By Catherine Cefalu, Lead Prospect Research Analyst at University of Chicago
The holidays are a time for coming together and deepening the connections with your family and friends. With that in mind, I'd like to talk a little about relationships: specifically, relationships between prospective donors.
Side note: I was interviewed recently for an article on the topic for The Chronicle of Philanthropy ("Nonprofits Find New Donors With Databases That Track Connections"; 11/16/2014 [subscription only]).
In fundraising, we tend to focus a lot on a prospect's relationship with our organization, but there are other relationships at play, too. While building a relationship with a prospect, it is also important to acknowledge and leverage the relationships that the prospect already has with other individuals connected with your organization. These friends and colleagues can deepen a prospect's engagement, provide opportunities for giving (nothing says "friendship" quite like naming a building in someone's honor!), and generally enhance the positive things that a prospect feels about your organization.
Additionally, leveraging a donor's relationships can be a great tool for proactive identification of new donors. The anxiety that some gift officers feel about "cold-calling" a prospect is averted: you already have someone who can make an introduction. As a bonus, the donor making the introduction has a greater level of involvement with your organization.
So now we have the "why"; let's look at the "how".
First, as technology has evolved, there are now many more vendor options for relationship discovery and mapping than there were even five years ago. Mostly consisting of large databases of names with connections between individuals, several of these companies are now making the leap into customized searches, news alerts, and even automated reports. While these services aren't cheap, you get some serious bang for your buck. Many of these vendors have extensive trial periods where you can upload a list of top individuals connected to your organization so that you can test out the kinds of results you would get.
If you decide to go that route, here are some things to consider when choosing a service: the price (obviously); the size of the database; how accurate, robust, and transparent the data is; the available search options and functionality; the quality of reports and how well they mesh with your own internal data; and what kinds of training and assistance are available.
Another way to gather relationship information is through good old-fashioned research legwork. This can involve clipping lists of board memberships and employee lists, sorting through news items, and mining data from your own database (for example, we had a number of major donors who all lived in the same high-rise building). While this can be time consuming, it's a good way to confirm that you have the most up-to-date and relevant data.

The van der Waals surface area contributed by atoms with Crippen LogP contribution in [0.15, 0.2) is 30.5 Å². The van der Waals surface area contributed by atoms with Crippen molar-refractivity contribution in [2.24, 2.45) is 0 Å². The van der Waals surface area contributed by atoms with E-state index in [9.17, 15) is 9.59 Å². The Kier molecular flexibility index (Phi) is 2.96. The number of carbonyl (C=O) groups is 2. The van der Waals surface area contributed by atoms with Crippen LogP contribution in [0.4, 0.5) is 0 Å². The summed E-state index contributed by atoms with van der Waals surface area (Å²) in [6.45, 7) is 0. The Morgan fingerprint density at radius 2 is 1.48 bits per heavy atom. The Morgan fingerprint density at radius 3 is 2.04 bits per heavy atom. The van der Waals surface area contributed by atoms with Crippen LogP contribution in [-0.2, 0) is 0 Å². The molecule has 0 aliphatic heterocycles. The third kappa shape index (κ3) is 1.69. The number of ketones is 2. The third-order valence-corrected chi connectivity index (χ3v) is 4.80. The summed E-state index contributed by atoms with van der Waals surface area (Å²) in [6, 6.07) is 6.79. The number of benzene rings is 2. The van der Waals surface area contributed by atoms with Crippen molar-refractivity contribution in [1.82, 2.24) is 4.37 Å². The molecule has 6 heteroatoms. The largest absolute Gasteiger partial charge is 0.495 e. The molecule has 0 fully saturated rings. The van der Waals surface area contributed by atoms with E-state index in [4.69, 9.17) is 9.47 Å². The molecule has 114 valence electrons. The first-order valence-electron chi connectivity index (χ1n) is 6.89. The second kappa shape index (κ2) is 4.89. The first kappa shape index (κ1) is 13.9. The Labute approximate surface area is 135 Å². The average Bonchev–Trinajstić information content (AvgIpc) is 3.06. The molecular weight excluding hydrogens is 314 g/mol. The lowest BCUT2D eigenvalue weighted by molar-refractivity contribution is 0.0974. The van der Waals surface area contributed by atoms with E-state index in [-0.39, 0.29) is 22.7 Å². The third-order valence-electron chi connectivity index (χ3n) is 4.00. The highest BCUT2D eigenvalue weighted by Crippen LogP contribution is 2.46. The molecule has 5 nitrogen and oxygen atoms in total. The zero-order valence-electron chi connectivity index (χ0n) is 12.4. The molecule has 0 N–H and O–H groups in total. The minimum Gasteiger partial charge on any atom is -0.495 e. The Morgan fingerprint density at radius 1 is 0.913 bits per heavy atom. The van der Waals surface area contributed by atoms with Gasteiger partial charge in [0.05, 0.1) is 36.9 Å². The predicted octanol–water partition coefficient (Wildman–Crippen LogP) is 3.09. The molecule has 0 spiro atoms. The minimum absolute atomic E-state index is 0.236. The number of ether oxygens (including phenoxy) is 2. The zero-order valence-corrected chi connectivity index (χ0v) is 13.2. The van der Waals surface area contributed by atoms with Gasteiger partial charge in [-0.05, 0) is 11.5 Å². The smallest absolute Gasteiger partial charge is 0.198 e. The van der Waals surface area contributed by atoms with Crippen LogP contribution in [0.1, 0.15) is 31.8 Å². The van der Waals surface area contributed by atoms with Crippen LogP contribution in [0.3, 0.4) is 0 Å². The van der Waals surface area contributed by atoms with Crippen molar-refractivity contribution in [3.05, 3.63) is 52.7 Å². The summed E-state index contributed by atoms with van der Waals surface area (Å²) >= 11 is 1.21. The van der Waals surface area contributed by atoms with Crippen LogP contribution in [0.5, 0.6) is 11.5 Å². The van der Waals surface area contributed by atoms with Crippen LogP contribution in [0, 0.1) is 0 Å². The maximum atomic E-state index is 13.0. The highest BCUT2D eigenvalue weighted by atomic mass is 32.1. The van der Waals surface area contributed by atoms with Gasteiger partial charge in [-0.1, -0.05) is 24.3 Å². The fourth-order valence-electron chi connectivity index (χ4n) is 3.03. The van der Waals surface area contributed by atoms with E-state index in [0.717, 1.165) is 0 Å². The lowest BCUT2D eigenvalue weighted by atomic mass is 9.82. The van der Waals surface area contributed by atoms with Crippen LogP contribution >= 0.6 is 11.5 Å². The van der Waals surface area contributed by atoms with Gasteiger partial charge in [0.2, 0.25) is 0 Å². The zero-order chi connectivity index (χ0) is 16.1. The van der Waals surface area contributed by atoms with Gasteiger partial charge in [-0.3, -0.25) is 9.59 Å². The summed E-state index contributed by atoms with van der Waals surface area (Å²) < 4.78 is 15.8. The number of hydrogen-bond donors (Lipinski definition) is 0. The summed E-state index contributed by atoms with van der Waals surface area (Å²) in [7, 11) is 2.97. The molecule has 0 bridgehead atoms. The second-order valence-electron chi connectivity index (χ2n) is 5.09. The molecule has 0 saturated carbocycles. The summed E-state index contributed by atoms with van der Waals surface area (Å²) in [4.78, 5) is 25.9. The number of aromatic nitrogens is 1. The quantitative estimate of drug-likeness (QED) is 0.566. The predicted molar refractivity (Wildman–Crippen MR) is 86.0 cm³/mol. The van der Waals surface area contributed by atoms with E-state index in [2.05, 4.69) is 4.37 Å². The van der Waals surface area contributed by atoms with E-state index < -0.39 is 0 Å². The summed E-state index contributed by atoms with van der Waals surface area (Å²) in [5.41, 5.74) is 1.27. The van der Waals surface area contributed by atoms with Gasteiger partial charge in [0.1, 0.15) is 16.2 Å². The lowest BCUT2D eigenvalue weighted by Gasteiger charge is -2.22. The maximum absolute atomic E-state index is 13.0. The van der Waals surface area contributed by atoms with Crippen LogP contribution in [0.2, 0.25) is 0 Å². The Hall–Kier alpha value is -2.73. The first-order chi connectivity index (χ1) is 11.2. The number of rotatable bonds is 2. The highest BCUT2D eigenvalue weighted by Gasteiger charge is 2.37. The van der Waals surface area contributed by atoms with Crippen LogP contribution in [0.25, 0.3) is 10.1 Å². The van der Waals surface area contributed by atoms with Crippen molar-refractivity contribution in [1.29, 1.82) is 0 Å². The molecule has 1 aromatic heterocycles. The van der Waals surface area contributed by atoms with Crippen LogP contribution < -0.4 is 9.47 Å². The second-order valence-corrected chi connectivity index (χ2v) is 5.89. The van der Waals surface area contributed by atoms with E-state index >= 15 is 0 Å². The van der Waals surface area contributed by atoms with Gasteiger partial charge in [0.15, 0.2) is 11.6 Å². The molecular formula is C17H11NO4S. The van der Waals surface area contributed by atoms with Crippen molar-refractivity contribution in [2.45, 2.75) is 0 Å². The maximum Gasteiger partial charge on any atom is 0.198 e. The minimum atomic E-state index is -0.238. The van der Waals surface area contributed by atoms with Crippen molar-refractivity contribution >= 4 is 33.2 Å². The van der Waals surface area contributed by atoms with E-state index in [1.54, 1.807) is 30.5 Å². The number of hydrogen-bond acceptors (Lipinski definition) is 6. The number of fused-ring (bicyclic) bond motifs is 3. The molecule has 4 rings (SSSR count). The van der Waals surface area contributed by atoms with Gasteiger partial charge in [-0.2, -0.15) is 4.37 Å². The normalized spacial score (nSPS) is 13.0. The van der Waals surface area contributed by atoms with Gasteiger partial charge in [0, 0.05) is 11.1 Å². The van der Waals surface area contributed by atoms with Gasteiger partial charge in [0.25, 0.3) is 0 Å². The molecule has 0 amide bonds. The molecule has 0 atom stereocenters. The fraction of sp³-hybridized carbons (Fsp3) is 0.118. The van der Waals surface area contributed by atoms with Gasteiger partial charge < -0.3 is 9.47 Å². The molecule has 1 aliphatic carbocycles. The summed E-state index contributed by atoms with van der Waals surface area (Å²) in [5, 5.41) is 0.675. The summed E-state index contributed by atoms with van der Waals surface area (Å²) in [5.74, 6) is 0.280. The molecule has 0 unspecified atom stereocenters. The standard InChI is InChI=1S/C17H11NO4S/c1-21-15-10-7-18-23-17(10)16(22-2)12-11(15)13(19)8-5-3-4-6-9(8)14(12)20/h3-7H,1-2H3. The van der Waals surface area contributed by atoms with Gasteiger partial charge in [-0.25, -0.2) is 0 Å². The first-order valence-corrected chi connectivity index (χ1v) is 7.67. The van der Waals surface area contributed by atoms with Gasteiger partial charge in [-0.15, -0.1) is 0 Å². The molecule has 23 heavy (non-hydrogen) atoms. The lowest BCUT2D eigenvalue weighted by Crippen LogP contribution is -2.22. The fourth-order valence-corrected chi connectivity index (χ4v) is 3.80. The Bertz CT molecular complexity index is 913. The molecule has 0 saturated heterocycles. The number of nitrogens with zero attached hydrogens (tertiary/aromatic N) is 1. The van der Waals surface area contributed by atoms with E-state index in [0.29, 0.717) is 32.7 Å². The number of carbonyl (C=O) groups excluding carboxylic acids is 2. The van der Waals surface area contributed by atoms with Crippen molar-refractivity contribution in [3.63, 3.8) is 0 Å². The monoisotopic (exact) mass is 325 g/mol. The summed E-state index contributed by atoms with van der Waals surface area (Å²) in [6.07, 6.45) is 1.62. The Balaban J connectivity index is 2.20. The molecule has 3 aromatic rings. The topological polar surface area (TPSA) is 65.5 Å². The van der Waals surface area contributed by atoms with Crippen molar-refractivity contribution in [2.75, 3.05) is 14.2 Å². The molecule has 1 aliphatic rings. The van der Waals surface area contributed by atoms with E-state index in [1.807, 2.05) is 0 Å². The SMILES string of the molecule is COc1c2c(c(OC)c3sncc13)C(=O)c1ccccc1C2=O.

A third way to get relationship information is through your organization's gift officers. Talk to them, read through contact reports, look at event attendee lists. One great way to collaborate with your gift officers is to work together on a peer screening project for your top donors. Put together a list of people your organization wants to connect with, and put that list in front of your most involved volunteers and donors. Ask who they would be willing to introduce you to (and if you want to get them really involved, ask for their help in soliciting!). This kind of first-hand information can yield connections and details that you would not have been able to find otherwise.
Now, once you get all of this great information, what do you do with it? The first thing to remember is: if it isn't in the database, it didn't happen! Have a way to code these relationships and refer back to them in the future.
Additionally, have a way to display these connections. All of this data is useless if no one looks at it. There are lots of great data visualization tools that can help you illustrate relationships. There's a reason why it's called relationship mapping: visuals are important!
Finally, go back to the "why": remember your end goal. You're doing all of this work for a reason! Having a plan and a goal will inform your deliverables, the resources you put into gathering the information, and will help you plan your next steps in the upcoming year (introductions, solicitations, event invitations, etc.)
From all of us at APRA-IL, we wish you (and your prospects!) a happy holiday season.